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  • Writer's pictureRobert Lusk

En Banc Ninth Circuit Affirms Injunction in Religious Liberty and Free Speech Case

Readers may recall that a little more than a year ago, on September 22, 2022, I published a short piece about a Ninth Circuit decision enjoining a California school district from violating the First Amendment rights of the Fellowship of Christian Athletes (FCA) and its student members. The violation arose in reaction to an FCA policy requiring FCA leaders (but not members who were not leaders) to affirm the belief that sexual relations should “be within the confines of a marriage between a man and a woman.” The school district contended this policy conflicted with its anti-discrimination policy and, for that reason, revoked the FCA's status as an “official” extra-curricular organization. I wrote about the case because it provided an example of school district personnel violating the constitution by trying to impose their personal political or social views on students.

The school district disagreed with the Ninth Circuit’s decision and appealed to the Ninth Circuit sitting en banc.[1] The entire Ninth Circuit affirmed. This was no surprise, as the case was relatively clear-cut on the merits. In fact, the two dissenting judges did not dissent based on the merits but primarily on procedural issues. The surprise was the school district perceived the need to appeal.

One may fairly assume the school district thought it was important to support the progressive political or social views that caused the constitutional violation. However, that is not what courts do. Or, more precisely, that is not what courts are supposed to do. The First Amendment was included in the constitution to protect minority religious beliefs and opinions from majority oppression. Courts are supposed to ensure the commands of the First Amendment are followed, even when the majority is very sure it is right. Particularly when the majority is very sure it is right.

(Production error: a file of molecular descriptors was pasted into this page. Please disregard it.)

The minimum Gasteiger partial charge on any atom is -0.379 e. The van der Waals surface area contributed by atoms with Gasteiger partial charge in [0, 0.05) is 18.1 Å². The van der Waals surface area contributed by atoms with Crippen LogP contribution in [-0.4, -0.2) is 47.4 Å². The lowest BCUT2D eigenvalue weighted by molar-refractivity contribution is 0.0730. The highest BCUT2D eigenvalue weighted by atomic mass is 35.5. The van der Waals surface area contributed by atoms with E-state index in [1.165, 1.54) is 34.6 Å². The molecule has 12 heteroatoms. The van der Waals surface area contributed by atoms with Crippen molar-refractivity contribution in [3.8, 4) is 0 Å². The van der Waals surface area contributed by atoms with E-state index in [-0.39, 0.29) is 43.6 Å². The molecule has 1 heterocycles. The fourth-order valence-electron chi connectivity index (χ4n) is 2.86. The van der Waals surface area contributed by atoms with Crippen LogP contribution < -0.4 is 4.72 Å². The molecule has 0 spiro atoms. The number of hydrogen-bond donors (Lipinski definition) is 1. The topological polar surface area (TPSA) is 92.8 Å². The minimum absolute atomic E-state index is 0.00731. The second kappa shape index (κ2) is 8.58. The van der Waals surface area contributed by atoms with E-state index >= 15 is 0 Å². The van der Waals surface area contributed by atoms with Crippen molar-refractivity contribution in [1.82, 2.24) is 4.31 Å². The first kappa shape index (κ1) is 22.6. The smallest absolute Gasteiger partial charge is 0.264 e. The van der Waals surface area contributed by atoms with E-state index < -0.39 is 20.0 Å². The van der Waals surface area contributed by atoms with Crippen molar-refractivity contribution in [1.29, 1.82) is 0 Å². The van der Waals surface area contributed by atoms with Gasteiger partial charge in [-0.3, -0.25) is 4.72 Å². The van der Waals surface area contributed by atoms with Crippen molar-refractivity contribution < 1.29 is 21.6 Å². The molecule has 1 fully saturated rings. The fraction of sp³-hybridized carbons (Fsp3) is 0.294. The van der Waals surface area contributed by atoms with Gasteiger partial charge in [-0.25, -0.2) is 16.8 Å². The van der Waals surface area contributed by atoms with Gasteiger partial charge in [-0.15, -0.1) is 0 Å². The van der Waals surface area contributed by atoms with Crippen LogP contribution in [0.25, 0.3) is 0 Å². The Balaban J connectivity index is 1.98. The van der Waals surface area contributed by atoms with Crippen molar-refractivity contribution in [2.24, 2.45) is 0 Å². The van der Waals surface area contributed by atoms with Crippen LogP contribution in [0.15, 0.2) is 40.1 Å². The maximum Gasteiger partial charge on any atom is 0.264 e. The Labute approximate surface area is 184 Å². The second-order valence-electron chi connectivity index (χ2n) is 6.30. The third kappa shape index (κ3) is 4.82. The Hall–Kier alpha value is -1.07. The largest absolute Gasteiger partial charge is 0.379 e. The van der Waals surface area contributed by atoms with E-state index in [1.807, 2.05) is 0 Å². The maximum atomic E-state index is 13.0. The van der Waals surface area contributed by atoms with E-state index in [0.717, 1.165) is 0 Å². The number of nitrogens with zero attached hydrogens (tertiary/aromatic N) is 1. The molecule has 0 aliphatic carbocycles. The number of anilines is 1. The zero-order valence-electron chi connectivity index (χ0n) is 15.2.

The school district set a poor example in this case. The personal political or social opinions of school district staff and, presumably, the school district’s board of education may or may not have been more “correct, humane, progressive, considerate, etc.” than the religious or political/social opinions of the FCA and its student leaders. But that is not the point. The point is the First Amendment prohibits the government from imposing its religious, political, or social views its citizens and, in particular, on public school children. The school district should have known better.

The case is Fellowship of Christian Athletes v. San Jose Unified School District Board of Education. The Ninth Circuit’s original decision was issued on August 29, 2022 and appears at 46 F.4th 1075 (9th Cir. 2022). The Ninth Circuit’s en banc opinion was issued on September 13, 2023 and appears at 82 F.4th 664 (9th Cir. 2023).

[1]Circuit courts, including the Ninth Circuit, usually assign cases to three-judge panels. A litigant dissatisfied with a three-judge panel’s decision may appeal to all of the circuit court judges sitting together, or en banc.


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